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Violent toys more than child's play, say volunteer toy inspectors
Nov 6, 2000
Winnipeg, Man.-A group of volunteer toy inspectors has called for the removal of violent toys from store shelves by launching the national 500 Churches for Change Campaign in Winnipeg.
Approximately 30 volunteers of all ages representing Mennonite and United Church congregations performed a violent toy assessment on 12 local stores in early November.
Wal-Mart, Toys R Us and Zellers received the lowest scores. "They have large computer and video game displays. And these games are by far the most violent," said Esther Epp-Tiessen, peace ministries coordinator for Mennonite Central Committee (MCC) Canada and spokesperson for the group.
Certificates of commendation were awarded to a number of stores, mostly small independent toy sellers. "It was interesting that the locally owned stores rated much higher than the chain stores," commented Ryan Siemens, a third-year theology student at Canadian Mennonite University (CMU). He helped recruit eight other CMU students to participate in the assessment.
Volunteers rated stores according to an inspection sheet prepared by Christian Peacemaker Teams, determining, for instance:
The campaign, called "Violence is not Child's Play," was sponsored by Christian Peacemaker Teams, Mennonite Church Canada, MCC, and Project Peacemakers.
Wendy Kroeker, who attends Fort Garry Mennonite Fellowship in Winnipeg, was part of a team that assessed Toad Hall, a local, family-owned store, and was impressed with the management's receptiveness to the concerns of local consumers.
It was a different story at Wal-Mart where the manager wouldn't meet with the inspectors, stating that all toy decisions were made from head office elsewhere.
Kroeker brought her two children to participate in the inspection. "As a parent, I have two young kids--ages five and eight--and I'm concerned about the kind of world they live in," she said, adding they face a constant onslaught of advertising that promotes violent toys.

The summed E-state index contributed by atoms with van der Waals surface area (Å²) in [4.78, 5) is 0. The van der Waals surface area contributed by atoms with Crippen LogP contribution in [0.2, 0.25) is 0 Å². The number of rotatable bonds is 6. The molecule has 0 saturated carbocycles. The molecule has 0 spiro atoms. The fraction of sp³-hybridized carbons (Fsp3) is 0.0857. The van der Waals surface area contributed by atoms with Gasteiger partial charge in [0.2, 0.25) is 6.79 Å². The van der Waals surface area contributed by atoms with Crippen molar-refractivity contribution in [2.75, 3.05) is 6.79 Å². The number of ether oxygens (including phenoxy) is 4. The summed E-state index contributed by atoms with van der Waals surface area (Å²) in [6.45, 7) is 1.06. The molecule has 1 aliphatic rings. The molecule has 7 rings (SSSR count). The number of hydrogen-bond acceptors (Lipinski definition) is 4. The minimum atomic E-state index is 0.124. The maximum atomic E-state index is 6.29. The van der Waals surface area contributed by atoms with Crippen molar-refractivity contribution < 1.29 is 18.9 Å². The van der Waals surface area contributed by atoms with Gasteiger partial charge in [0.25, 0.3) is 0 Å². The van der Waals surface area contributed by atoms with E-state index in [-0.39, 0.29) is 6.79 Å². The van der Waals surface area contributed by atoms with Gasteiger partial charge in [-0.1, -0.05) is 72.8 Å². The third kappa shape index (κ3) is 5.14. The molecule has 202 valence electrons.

Kroeker said her children contributed good insights during the inspection. And in the days following the inspection, her children prayed daily that violent toys would be removed from stores. "There's no coaching on this," she said.
"As a citizen of the world if I don't speak out about the things I see as harmful...change isn't going to happen. It's the power of one, sort of thing," Kroeker continued.
Epp-Tiessen said a growing body of evidence points to increased aggression, de-sensitization to violence and an exaggerated fear of the world as the main effects of violent toys and media.
She said she's especially concerned about video and computer games, because of the nature of play. "The person is interacting with the game. They're not just sitting and watching things happen."
At minimum, the campaigners asked that violent toys be removed from prominent displays and from the easy view of children. They are also asking stores to honour the voluntary ESRB (Entertainment Software Review Board) rating system for the sale of computer and video games, and are urging various levels of government to follow the lead of British Columbia in creating a compulsory system for regulating the sale and rental of violent games.
Siemens said he believes public inspections can impact store practices and public opinion. "That's the hope. And we'll keep working towards it."
How You Can Help
Talk about it
So what do the ratings in this table mean? Can they apply to the toy retailing situation in your community?
The stores receiving certificates of encouragement are largely local, independent toy sellers. The ratings of Winnipeg stores suggest that local retailers may have more "family" interests at heart than large chain stores. These local retailers generally live and work in the community, suggesting they may be more responsible and accountable to their communities than the large chains. Do you think this is true? What do you think the situation is in your community? Do independent toy sellers in your area serve consumers in a different way than large chain stores?
On the other hand, a business perspective might suggest that these local retailers are simply filling a niche left open by the large retailers, and that the small enterprise cannot compete with the large ones on pricing of the most popular toys. Meanwhile the large stores have no interest in low volume product sales. What does this say about our culture? About the society we live in?
Why not conduct a toxic toy assessment in your community? Encourage children to participate. Discuss the findings with them and other adults in Sunday school, adult education, venture clubs, or youth settings.
--Joint Mennonite Church Canada and MCC Canada Release by Carol Thiessen with Dan Dyck